Afghanistan

Afghanistan: What Issues Face The Country Post-Withdrawal?

A report has highlighted an increase in the number of civilian casualties and an "overtaxed" Afghan Air Force as troops withdraw.

A new report has outlined the various issues facing Afghanistan as Western troops near the completion of their withdrawal from the country.

The report was written by the Special Inspector General For Afghanistan Reconstruction (SIGAR) – an organisation that provides an "objective oversight of the $144.98bn" the US has provided in Afghan reconstruction programmes.

One issue the report outlined was the continued rise of civilian casualties and, according to Resolute Support, the NATO-led support mission in Afghanistan, 2,035 civilian casualties were reported between April and May this year – including 705 deaths and 1,330 injuries.

The total almost matches the 2,149 casualties recorded between January and March 2021.

The report also said, according to the UN, the number of Afghans requiring humanitarian assistance in 2021 has reached approximately half of Afghanistan's total estimated population.

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This is double the number of Afghans who required support in 2020 and six times higher than four years ago.

It comes as General David Petraeus, the former US Commander in Afghanistan, told The Times the world would see that the US is "not supporting democracy or maintaining the values that [the US] promote around the world".

He added that, in a worst-case scenario, the US had left Afghanistan to fight a "bloody, brutal civil war".

And SIGAR's report said the number of "enemy-initiated attacks (EIA)" had increased since the signing of the US-Taliban agreement in February 2020.

Data from US Forces-Afghanistan (USFOR-A) reported 10,383 EIAs between March and May this year, with 3,268 "effective attacks".

This data comes as the capital city of Helmand Province recently came under sustained attack from the Taliban.

Intense fighting in Lashkar Gah has taken place since Friday, with Afghan and US airstrikes reportedly targeting Taliban positions.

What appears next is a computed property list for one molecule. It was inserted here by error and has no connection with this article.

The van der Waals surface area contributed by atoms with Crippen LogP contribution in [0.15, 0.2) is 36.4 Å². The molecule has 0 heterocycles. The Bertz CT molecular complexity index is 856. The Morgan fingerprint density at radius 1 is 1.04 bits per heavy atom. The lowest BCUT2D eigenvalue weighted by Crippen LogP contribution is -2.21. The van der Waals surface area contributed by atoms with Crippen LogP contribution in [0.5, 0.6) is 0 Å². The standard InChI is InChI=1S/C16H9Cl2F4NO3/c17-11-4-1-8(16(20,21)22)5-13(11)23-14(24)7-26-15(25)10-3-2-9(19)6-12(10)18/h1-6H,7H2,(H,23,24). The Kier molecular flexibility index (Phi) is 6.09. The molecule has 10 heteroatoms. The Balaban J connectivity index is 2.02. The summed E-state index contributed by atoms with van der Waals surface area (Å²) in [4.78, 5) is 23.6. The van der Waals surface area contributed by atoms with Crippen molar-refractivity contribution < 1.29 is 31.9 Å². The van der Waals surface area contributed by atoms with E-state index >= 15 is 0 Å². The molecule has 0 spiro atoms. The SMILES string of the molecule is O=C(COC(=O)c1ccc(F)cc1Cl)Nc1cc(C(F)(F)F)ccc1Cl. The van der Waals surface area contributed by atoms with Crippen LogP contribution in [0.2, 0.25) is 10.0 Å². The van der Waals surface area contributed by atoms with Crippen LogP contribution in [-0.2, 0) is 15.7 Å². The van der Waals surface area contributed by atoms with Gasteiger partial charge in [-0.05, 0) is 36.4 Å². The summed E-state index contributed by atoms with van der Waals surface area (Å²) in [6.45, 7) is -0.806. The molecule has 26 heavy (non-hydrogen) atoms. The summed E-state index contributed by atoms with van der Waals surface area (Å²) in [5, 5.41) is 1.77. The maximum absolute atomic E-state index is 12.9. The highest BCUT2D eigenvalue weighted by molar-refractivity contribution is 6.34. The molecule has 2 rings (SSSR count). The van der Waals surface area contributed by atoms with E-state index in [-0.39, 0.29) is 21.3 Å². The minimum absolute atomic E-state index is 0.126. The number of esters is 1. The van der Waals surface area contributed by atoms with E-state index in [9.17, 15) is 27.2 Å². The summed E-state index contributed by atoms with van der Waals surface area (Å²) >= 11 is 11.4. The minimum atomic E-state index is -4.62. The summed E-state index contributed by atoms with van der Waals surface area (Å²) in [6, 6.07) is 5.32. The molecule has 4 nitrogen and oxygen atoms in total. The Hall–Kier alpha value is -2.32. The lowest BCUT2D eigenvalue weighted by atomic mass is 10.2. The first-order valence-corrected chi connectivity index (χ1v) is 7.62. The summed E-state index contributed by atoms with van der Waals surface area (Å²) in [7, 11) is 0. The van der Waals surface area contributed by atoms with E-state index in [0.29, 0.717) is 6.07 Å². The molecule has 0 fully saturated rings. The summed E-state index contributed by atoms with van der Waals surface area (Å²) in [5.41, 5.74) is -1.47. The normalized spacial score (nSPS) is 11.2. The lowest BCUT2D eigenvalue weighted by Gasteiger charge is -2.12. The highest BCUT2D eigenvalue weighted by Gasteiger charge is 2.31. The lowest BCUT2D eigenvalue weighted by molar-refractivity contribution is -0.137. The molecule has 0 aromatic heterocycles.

And the SIGAR report also said that during the last quarter the Taliban has launched an offensive against the Afghan National Defense and Security Forces.

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While they avoided attacking US and coalition forces, the Taliban overran a number of district centres and seized numerous key border crossings – potentially denying the Afghan government significant customs revenue.

The report also said all of the Afghan Air Force's aircraft are "overtaxed due to increased requests for close air support, intelligence, surveillance, reconnaissance missions, and aerial resupply".

This is due to the Afghan National Security Forces lacking US air support, according to the Training Advisory Assistance Command-Air (TAAC-Air).

The report also stated all Afghan Air Force aircraft were flying at least 25% over their recommended intervals, adding "crews remain overtasked due to the security situation in Afghanistan" and the Operations Tempo has increased.

In June alone, five of the Afghan Air Force's seven airframes experienced decreased readiness.

This coincided with both the Taliban offensive and the withdrawal of US and Coalition troops.

Cover image: Afghan flag flies over an observation post in Pekha Valley, Achin District, Nangarhar Province, Afghanistan (Picture: US Army).